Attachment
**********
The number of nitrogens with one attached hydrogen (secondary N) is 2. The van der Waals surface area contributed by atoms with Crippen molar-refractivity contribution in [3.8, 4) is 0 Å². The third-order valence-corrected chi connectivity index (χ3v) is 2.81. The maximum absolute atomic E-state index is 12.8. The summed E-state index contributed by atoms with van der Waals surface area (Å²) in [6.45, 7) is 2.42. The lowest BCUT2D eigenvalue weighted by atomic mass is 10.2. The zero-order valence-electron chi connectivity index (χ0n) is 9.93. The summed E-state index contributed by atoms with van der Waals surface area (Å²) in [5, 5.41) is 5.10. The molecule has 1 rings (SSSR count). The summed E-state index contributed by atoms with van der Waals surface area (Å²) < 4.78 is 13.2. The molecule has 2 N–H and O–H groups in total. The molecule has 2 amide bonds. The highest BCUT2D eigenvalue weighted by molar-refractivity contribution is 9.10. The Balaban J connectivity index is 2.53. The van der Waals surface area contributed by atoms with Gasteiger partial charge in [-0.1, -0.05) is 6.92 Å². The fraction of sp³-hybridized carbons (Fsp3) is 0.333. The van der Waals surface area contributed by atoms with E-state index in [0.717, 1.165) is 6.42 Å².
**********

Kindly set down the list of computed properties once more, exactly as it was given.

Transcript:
The number of nitrogens with one attached hydrogen (secondary N) is 2. The van der Waals surface area contributed by atoms with Crippen molar-refractivity contribution in [3.8, 4) is 0 Å². The third-order valence-corrected chi connectivity index (χ3v) is 2.81. The maximum absolute atomic E-state index is 12.8. The summed E-state index contributed by atoms with van der Waals surface area (Å²) in [6.45, 7) is 2.42. The lowest BCUT2D eigenvalue weighted by atomic mass is 10.2. The zero-order valence-electron chi connectivity index (χ0n) is 9.93. The summed E-state index contributed by atoms with van der Waals surface area (Å²) in [5, 5.41) is 5.10. The molecule has 1 rings (SSSR count). The summed E-state index contributed by atoms with van der Waals surface area (Å²) < 4.78 is 13.2. The molecule has 2 N–H and O–H groups in total. The molecule has 2 amide bonds. The highest BCUT2D eigenvalue weighted by molar-refractivity contribution is 9.10. The Balaban J connectivity index is 2.53. The van der Waals surface area contributed by atoms with Gasteiger partial charge in [-0.1, -0.05) is 6.92 Å². The fraction of sp³-hybridized carbons (Fsp3) is 0.333. The van der Waals surface area contributed by atoms with E-state index in [0.717, 1.165) is 6.42 Å².